Center of Women's Rights, Bosnia and Herzegovina. Photo: Imrana Kapetanović

Gender-based violence

Gender-based violence against women and girls is a human rights violation, which affects the lives of millions of women and girls worldwide. When acts of violence are committed against women and girls because of their gender, society as a whole loses. Because equality, lasting peace and security for all cannot be achieved until women are able to live free from violence and have their basic human rights respected.

What is gender-based violence?

Gender-based violence (GBV) refers to acts that hurt, threaten, violate, force or restrict someone, and which are based in a gendered power structure. A significant part of gender-based violence is sexual violence: violence as a sexual expression of power and control, which has nothing to do with sexuality. Other forms of gender-based violence include physical, psychological and economic violence.

Both men and women can be survivors/victims or perpetrators of gender-based violence. However, statistics show that the majority of all gender-based violence against women and girls is perpetrated by men.

Why is gender-based violence a problem?

Gender-based violence against women and girls is a human rights violation, which exists in all social classes, cultures and communities. It is estimated that 30 percent of women worldwide have experience physical and/or sexual violence at some point in their lives.

Gender-based violence can have serious consequences for individuals—from grave physical harm to lasting psychological trauma, and even death.It is also a systematic violation of women’s human rights. It silences women and prevents them from raising their voices.

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Ninette Umurerwa, lawyer and the national executive secretary at Haguruka. Photo: Gloria Powell

They provide legal support

Our partner organisation Haguruka in Rwanda provides women with legal support and meets many victims of gender-based violence. Their network consists of 416 paralegals across the country.

“In Haguruka, we recorded a 75% increase of cases of violence during the pandemic. What’s so great about the paralegals is that they were able to be out in the communities during this time, while us lawyers were locked up at home only working over phone. Paralegals out in the communities could knock on doors to visit women who were being abused.”


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How The Kvinna till Kvinna Foundation works against gender-based violence

Kvinna till Kvinna works against gender-based violence by partnering with women’s rights organisations in conflict-affect areas in Europe, the MENA region, the South Caucasus and sub-Saharan Africa.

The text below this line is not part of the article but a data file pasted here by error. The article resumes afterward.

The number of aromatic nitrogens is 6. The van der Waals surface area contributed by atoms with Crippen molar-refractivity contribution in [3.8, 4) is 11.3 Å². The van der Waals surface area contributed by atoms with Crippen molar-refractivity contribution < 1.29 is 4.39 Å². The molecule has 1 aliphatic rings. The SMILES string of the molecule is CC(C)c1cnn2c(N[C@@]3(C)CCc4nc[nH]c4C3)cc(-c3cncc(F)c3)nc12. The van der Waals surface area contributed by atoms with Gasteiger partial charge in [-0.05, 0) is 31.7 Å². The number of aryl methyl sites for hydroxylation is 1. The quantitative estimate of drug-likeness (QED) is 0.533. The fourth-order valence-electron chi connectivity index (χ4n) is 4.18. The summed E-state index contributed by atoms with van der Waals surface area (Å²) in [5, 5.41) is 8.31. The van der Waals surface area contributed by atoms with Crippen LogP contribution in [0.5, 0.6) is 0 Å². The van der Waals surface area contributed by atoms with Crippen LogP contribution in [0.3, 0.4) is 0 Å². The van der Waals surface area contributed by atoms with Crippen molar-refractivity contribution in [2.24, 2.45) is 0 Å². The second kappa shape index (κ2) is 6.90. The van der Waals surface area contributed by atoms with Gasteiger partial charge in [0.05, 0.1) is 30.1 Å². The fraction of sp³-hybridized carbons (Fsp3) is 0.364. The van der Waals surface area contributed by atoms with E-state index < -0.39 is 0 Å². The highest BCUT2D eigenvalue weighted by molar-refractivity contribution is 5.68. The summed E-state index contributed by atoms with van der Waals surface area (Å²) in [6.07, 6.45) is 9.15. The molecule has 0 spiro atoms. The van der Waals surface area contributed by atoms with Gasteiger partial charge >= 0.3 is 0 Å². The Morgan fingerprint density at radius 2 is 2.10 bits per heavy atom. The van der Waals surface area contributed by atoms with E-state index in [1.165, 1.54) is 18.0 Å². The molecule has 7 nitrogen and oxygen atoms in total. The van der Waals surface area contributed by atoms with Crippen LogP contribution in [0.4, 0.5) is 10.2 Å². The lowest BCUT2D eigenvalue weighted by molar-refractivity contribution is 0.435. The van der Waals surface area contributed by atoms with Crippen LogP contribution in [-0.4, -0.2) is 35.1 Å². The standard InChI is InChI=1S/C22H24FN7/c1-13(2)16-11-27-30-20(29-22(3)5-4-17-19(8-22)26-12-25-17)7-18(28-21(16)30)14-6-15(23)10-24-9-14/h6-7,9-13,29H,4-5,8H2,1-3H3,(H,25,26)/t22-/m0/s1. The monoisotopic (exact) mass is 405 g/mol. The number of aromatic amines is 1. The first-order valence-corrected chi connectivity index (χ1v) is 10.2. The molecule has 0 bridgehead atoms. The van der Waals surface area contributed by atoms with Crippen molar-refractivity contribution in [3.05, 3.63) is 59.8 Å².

Through our partners we adress conflict related sexual and gender-based violence (SGBV), as well as domestic violence and intimate partner violence. Other forms of GBV that our partners adress are:

  • honour crimes
  • child marriage
  • forced marriage
  • female genital mutilation
  • human trafficking
  • violence against LGBTQI+ persons.

Individual level

On an individual level, our partners shelter and support women  and their children who have been or are subjected to gender-based violence. Among other things, they provide legal aid, psychological support and safe spaces.

This individual support is rooted in a feminist approach. We believe in victims/survivors’ potential and strength to reclaim their independence. We see them as active players.

Structural level

On a structural level, our partners prevent gender-based violence by raising awareness and providing education to challenge harmful norms and attitudes, that are usually deeply rooted in society. They systematically collect data, advocate for legislative change and hold governments accountable.

As a way to prevent and respond to gender-based violence, Kvinna till Kvinna together with the Swedish Police Authority organise an International Training Programme for government actors and civil society form Albania, Kosovo, Moldova, Montenegro and Ukraine.


Kvinna till Kvinna supports our partners to do advocacy work in their respective countries, to improve legislations, the implementation of agreements and the access to services. We also support partners in their regional and international advocacy work, towards the African Union, the European Union or the UN for example. In addition to this, we aim to amplify the voices of local women’s rights activities by doing our own advocacy work towards international decision-makers and donors.



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A better and safer world for women—that was the goal when the organisation Slavic Heart was founded. Today, they offer legal and psychosocial support to victims and survivors of gender-based violence in Ukraine.

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